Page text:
It’s nearing the end of winter here in New Zealand and there is always enormous pleasure to be had as spring flowers emerge and the fruit and almond trees fill the landscape with their beautiful blossoms.
One of the things I most look forward to is the return of bees to my garden - this year especially, since I’ve recently installed a beehive behind my house in Auckland, and am excited to be finally using what learnt from my father’s beekeeping efforts in my own garden.
As soon as the weather warms up a bit I’m installing some hives here in Wanaka too. It’s all part of my new role as ambassador for New Zealand bees.
What can we do to support bees?
In New Zealand, the varroa mite has virtually wiped out wild bee populations, so beekeeping has become an important way of contributing to the survival of this crucially important insect in our gardens.
The turn of the season heralds the most fertile season for the honeybee. An average hive consists of approximately 25,000 bees in the winter, and swells to over 70,000 bees in the summer months when more nectar becomes available.
A honeybee’s short life is spent foraging for nectar to feed its young. On a single foraging trip it may visit up to 1100 blossoms and it will make about 25 flights each day in a radius of up to 5km from the hive – a total of about 800km over its lifetime. All this to produce half a teaspoon of honey!
Make your garden bee-friendly
Even if you don’t keep bees, there are plenty of ways you can encourage bees into your garden, and support them by providing varied, nectar-rich food sources.
As well as consuming pollen for their protein and vitamins, and nectar for energy, bees also move pollen from one plant to another, and in the process pollinate plants. By designing a bee-friendly garden, you’ll not only support bees, but also grow better crops.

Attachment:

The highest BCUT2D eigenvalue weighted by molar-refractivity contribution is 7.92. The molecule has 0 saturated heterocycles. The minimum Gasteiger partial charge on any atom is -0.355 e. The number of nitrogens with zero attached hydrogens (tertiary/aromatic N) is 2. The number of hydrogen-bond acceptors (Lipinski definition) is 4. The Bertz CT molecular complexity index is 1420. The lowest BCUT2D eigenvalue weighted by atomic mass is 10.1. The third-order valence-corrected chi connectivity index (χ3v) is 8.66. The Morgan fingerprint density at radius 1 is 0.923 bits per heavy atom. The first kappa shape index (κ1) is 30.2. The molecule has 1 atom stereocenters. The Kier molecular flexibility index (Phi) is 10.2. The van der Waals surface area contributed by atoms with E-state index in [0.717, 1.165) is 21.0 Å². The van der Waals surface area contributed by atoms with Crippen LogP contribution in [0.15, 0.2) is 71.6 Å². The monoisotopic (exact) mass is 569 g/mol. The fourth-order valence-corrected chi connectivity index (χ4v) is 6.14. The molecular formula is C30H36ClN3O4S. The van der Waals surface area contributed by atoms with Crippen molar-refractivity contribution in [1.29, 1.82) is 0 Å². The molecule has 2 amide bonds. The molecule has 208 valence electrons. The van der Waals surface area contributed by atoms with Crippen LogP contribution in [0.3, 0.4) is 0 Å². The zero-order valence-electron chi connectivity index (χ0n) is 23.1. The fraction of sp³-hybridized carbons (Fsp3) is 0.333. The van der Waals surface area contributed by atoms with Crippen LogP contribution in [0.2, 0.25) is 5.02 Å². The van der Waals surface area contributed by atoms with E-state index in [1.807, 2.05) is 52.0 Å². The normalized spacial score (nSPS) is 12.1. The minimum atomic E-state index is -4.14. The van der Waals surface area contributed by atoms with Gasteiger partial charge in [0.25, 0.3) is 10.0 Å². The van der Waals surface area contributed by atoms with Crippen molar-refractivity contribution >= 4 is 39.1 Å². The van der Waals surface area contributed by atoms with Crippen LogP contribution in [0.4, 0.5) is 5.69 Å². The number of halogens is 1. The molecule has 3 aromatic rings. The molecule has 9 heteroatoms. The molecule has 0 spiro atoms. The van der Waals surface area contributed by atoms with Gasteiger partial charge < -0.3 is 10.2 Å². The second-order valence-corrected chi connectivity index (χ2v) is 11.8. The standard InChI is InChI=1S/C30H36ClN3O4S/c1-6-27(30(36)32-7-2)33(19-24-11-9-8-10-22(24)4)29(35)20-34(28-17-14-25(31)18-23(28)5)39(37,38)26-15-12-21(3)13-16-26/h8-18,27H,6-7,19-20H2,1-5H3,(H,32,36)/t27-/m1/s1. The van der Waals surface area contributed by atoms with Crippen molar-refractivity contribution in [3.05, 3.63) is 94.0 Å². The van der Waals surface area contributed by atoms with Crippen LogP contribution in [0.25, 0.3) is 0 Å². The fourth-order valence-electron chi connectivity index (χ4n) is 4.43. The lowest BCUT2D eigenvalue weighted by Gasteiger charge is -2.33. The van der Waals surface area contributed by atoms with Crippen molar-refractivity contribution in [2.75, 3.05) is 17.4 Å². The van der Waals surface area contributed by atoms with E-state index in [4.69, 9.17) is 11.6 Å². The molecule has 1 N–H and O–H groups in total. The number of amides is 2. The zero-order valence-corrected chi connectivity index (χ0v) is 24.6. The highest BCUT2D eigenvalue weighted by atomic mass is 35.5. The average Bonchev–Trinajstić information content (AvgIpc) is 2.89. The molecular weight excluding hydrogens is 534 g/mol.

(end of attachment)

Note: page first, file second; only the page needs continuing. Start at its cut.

What you can do to support bees and improve your garden:
- Plant wild flowers – different shapes and sizes will attract bees
- Plant generous clusters of the same species to “wow” bees in your garden. Flower patches also attract butterflies!
- Avoid pesticides or use bee friendly spraying practices. See my tips on organic gardening for good natural alternatives that are cheaper and healthier for your family, your pets and the environment.
- Avoid spraying when flowers are in bloom. Spray early morning or at sunset if necessary
- Provide fresh, pesticide free drinking water for bees
- Do not plant banned or controlled weeds (for a list see New Zealand's National Pest Plant Accord)
- Use local and native plants. For a list of plants that are particularly beneficial for bees, see Beneficial Plants for Bees on the website run by the National Beekeepers’ Association of New Zealand
- Plant seasonal flowers to sustain a year-round source of nourishing nectar and pollen
- Plant your flowers in sunny spots with shelter from wind
- Plant bee-friendly plants near to your crops. Companion planting can help you do this with added benefits such as pest control
Cooking with honey – this week's recipe
To celebrate Bee Aware Month I’ll be posting a new honey-inspired recipe on my website every week.
This week it’s my deliciously moist and healthy Carrot Orange Honey Muffins. A handy recipe if you like your muffins hot from the oven, because you can keep the batter in the fridge for several days and cook a few each morning.
National Beekeepers' Association of New Zealand
I’ve joined forces with New Zealand’s National Beekeepers’ Association to work on projects that help promote and protect kiwi honeybees.
Together we hope to spread the message that bees are vitally important and that they need our help to survive.
Bee Aware Month
Bee Aware Month is an annual event to raise awareness about the importance of taking care of our bees in New Zealand.
Find out more about how you can get involved on my partner page.